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In course of showing that the Sorgenfrey line $(\mathbb R$ endowed with the lower limit topology $\tau_l)$ is lindelöf I've made the following attempt:

I've picked up a cover $\mathcal U$ of $\mathbb R$ by the elements chosen arbitrarily from $\tau_l.$ Next for $q\in\mathbb Q$ I've choosed $G_q\in \mathcal U$ such that $q\in G_q$ to form the set $K=\{G_q:q\in\mathbb Q\}.$ My intuition says that this $K$ must cover $\mathbb R$ since no matter what irrational I choose, on its left there exists (due to denseness of $\mathbb R$) arbitrarily close rational which would get enclosed in some member of $K.$ Now here where I got stuck since I can't convert my intuition to the mathematical language. Can someone suggest me any way out?

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This proof will not work. If it would, in general, we could prove that a separable space is always Lindelöf (pick a covering element for each member of a countable dense set). And there are lots of counterexamples to this idea (the square of this space is one of them).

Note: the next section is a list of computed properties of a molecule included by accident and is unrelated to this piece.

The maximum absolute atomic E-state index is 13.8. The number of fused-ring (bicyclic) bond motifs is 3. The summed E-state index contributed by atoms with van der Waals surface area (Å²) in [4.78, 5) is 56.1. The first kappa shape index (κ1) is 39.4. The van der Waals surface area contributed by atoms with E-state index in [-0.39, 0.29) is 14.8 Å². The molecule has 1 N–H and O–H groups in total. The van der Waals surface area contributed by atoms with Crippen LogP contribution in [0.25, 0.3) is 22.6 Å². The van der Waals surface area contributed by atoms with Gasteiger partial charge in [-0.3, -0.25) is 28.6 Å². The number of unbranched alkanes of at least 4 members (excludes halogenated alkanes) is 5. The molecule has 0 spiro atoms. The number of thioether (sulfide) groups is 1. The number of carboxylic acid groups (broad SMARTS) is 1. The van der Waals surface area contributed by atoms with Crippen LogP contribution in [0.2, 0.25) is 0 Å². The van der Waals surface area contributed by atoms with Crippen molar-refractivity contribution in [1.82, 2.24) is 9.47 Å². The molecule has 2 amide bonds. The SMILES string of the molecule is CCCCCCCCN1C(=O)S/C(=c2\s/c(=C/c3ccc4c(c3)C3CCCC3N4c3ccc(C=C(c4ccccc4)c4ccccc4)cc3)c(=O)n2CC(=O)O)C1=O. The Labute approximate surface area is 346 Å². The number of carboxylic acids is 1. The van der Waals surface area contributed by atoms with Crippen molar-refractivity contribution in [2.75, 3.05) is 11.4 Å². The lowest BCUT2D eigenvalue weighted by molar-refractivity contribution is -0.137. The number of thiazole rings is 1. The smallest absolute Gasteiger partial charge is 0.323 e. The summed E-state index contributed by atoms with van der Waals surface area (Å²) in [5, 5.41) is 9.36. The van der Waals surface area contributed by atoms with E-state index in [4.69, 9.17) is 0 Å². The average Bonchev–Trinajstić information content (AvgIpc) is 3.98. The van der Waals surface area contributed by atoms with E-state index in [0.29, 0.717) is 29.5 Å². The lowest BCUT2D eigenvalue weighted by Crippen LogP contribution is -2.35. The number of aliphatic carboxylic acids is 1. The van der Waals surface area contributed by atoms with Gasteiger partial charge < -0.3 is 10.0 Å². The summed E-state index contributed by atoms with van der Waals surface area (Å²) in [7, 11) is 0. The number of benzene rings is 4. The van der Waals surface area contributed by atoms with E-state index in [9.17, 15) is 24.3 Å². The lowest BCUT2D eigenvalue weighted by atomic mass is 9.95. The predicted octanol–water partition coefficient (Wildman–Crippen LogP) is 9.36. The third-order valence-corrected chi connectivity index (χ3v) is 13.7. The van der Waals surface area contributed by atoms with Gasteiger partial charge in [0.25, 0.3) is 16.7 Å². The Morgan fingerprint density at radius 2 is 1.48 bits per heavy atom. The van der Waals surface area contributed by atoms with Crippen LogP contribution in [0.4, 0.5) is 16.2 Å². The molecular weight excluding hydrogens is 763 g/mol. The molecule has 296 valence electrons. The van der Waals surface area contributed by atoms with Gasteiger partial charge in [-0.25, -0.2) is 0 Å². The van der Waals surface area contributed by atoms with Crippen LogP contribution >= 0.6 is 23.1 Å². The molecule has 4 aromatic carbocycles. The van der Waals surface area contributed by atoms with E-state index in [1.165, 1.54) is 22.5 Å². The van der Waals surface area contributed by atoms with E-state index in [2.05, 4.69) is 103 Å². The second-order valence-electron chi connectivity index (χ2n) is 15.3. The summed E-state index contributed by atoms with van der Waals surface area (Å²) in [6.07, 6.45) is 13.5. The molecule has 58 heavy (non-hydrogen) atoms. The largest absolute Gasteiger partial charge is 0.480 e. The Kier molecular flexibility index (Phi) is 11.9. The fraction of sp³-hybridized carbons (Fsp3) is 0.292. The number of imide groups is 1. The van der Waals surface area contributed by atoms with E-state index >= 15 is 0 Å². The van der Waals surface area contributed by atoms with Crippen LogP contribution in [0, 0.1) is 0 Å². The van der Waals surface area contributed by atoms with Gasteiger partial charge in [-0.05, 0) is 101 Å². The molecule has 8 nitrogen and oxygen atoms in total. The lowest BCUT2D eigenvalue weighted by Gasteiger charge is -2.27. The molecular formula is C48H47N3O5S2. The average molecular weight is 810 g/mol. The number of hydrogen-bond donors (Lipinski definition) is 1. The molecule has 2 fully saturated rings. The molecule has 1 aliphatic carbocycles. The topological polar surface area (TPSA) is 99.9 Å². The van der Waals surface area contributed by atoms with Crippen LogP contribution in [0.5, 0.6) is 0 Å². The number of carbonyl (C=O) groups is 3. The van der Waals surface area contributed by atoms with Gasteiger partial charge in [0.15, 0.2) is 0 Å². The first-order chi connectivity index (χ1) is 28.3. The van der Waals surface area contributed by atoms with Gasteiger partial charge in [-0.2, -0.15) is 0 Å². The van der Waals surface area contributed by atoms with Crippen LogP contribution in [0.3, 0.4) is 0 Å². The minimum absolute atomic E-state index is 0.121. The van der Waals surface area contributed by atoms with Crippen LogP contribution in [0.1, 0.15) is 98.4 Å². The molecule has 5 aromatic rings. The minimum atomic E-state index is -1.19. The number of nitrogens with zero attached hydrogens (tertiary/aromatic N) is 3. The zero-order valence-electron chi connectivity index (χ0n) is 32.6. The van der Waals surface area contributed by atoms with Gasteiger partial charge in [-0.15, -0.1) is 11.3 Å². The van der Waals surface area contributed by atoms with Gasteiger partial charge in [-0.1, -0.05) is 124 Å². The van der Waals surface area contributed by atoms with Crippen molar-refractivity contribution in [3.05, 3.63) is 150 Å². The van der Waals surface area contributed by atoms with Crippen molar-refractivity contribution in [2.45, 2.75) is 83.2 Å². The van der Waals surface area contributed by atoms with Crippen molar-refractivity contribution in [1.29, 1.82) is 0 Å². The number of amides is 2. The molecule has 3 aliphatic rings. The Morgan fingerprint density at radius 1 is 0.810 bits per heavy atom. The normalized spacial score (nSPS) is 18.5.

Hint for a better proof: consider a cover by basic open sets $[a,b)$. Then consider the collection of the corresponding $(a,b)$ in $\mathbb{R}$ in the usual topology. This need not be a cover anymore, but as $\mathbb{R}$ is second countable, one can show that countably many of these open intervals have the exact same union as all these $(a,b)$. Then we only need to cover the countably many left end points that we might have missed...

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''If it would, in general, we could prove that a separable space is always Lindelöf...'' - Loved it !! You've identified my problem with pinpoint accuracy. Thanks. –  Sugata Adhya Feb 24 '13 at 15:26
    
@SugataAdhya glad to be able to help –  Henno Brandsma Feb 24 '13 at 15:29

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